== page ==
Cured Sausages: Origin, Composition and Classification

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Cured, dry sausages have existed ever since salt has been used to preserve food. These foods were described starting in the year 3000 BC; in Egypt where seasoned foods (meats and fish, for example) were sold. At that time, salt was expensive and rare because the Egyptians had to obtain it from the deserts and from the Jews in the Red Sea. 

If we go back even further in time, the prehistoric man would cut the meat into thin strips and let it dry in the sun to preserve it. On other occasions, the meat was pulverised and mixed with fat. Later, with the discovery of fire, the number of different options for preserving meat increased, taking advantage of the benefits of cooking and smoke. 
If we situate ourselves in more recent times, during the 15th century, animals were raised outside of the cities, killed in meat cutting rooms and their pieces were later sold to butchers. But with pigs it was a different story: they were raised in villages, killed in the streets and the families prepared the cured meats. A tradition that is still maintained as of today in some Spanish towns. 

It wasn't until after the mid-nineteenth century when meat processing evolved and began to be industrialised, thus facilitating trade and the movement of goods. In addition, in this period, the use of different condiments in the preparation of cured meats resurfaced.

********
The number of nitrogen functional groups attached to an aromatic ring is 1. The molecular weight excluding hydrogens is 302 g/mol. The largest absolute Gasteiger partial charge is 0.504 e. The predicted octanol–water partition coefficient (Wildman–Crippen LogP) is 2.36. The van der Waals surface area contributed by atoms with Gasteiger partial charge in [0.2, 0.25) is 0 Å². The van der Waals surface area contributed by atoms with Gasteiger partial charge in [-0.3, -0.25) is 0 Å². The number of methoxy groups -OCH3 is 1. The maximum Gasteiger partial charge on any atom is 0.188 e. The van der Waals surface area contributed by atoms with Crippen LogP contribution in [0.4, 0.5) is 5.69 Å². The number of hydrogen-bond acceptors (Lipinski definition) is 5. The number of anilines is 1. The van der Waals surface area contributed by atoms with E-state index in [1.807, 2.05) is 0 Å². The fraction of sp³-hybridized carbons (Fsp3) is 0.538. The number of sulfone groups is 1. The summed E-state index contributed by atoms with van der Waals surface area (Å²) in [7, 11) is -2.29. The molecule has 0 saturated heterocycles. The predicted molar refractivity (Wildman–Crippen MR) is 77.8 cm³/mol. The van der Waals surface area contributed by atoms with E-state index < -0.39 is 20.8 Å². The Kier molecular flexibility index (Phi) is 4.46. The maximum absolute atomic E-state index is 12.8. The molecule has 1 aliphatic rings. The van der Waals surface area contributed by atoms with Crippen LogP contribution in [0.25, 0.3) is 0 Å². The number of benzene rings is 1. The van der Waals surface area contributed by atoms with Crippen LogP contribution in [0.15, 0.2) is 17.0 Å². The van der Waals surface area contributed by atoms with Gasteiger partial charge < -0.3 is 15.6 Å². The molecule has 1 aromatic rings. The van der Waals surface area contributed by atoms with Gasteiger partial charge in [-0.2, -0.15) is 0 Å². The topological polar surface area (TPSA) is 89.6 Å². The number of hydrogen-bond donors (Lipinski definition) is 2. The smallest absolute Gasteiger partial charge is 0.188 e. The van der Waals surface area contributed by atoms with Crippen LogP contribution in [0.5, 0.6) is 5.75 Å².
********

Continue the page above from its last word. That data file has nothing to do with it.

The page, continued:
There's no question that cured meats have existed since very distant times. Another example comes from the ninth century BC, where Homer describes the consumption of blood sausages in his poem The Odyssey, making reference to guts stuffed with blood and fat that were roasted over fire. In other classical Greek works, there is mention of ham, bacon and cured sausages, as in the case of a comedy by Aristophanes, where one of the main characters was described with a jar full of chorizos. 
An anecdote worth remembering is that of the astronaut Pedro Duque, who took chorizo with him on his journey to space. Another story is that of Alfonso XII, Spanish king between 1874 and 1885, who was a fan of salchichón sausage, in particular the salchichón from the city of Vic, and the story goes that every time he visited the city, he had to do three things: visit the bishop, go to the cathedral and go to the salchichón factory. 
Throughout history, the cured sausage has evolved, adapting to the demands of the era and eventually to modern times, in which it now relies on the use of different technological advances for its production. 

Composition and Classification of Cured Sausages

Meat products refer to all food products that are prepared in whole or in part with meat or with offal from species that are authorised in the Spanish Food Code (CAE) for this purpose and that are subjected to specific processes prior to consumption. The sausages are prepared using minced meats, then they either do or do not undergo a curing process, with or without the addition of edible offal and pork fat, vegetable products, seasonings and spices, and then are finally introduced into a natural or artificial casing. In addition, the sausages can be fresh, marinated, smoked, cured, salted, etc. In short, there is a wide range of products that can be obtained from pork and other meats.  

Cured Sausages and Meat Products: Qualities and Requirements